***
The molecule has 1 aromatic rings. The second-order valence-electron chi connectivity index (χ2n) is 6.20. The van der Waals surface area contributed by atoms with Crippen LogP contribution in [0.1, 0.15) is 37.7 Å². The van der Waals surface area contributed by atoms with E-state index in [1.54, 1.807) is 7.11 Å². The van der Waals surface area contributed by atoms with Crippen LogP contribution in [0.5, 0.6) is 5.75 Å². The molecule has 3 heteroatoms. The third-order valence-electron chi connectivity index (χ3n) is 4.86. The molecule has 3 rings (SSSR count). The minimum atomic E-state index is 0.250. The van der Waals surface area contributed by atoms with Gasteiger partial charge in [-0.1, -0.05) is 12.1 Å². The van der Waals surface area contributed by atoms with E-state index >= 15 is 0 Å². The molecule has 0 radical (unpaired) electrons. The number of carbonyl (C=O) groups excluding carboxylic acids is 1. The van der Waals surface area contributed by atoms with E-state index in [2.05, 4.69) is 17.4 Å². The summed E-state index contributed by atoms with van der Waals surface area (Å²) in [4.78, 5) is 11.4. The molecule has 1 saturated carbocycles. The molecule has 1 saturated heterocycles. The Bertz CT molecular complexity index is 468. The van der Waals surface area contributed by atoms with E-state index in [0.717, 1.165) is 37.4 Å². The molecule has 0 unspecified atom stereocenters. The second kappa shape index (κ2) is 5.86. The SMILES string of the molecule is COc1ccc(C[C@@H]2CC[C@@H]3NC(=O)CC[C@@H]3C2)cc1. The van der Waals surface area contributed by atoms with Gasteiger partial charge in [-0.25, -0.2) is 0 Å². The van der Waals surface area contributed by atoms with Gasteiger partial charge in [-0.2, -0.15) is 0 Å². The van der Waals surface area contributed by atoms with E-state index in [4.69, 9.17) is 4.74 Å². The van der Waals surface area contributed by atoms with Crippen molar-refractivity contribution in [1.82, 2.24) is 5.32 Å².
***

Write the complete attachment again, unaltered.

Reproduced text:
The molecule has 1 aromatic rings. The second-order valence-electron chi connectivity index (χ2n) is 6.20. The van der Waals surface area contributed by atoms with Crippen LogP contribution in [0.1, 0.15) is 37.7 Å². The van der Waals surface area contributed by atoms with E-state index in [1.54, 1.807) is 7.11 Å². The van der Waals surface area contributed by atoms with Crippen LogP contribution in [0.5, 0.6) is 5.75 Å². The molecule has 3 heteroatoms. The third-order valence-electron chi connectivity index (χ3n) is 4.86. The molecule has 3 rings (SSSR count). The minimum atomic E-state index is 0.250. The van der Waals surface area contributed by atoms with Gasteiger partial charge in [-0.1, -0.05) is 12.1 Å². The van der Waals surface area contributed by atoms with E-state index >= 15 is 0 Å². The molecule has 0 radical (unpaired) electrons. The number of carbonyl (C=O) groups excluding carboxylic acids is 1. The van der Waals surface area contributed by atoms with E-state index in [2.05, 4.69) is 17.4 Å². The summed E-state index contributed by atoms with van der Waals surface area (Å²) in [4.78, 5) is 11.4. The molecule has 1 saturated carbocycles. The molecule has 1 saturated heterocycles. The Bertz CT molecular complexity index is 468. The van der Waals surface area contributed by atoms with E-state index in [0.717, 1.165) is 37.4 Å². The molecule has 0 unspecified atom stereocenters. The second kappa shape index (κ2) is 5.86. The SMILES string of the molecule is COc1ccc(C[C@@H]2CC[C@@H]3NC(=O)CC[C@@H]3C2)cc1. The van der Waals surface area contributed by atoms with Gasteiger partial charge in [-0.25, -0.2) is 0 Å². The van der Waals surface area contributed by atoms with Gasteiger partial charge in [-0.2, -0.15) is 0 Å². The van der Waals surface area contributed by atoms with E-state index in [4.69, 9.17) is 4.74 Å². The van der Waals surface area contributed by atoms with Crippen molar-refractivity contribution in [1.82, 2.24) is 5.32 Å².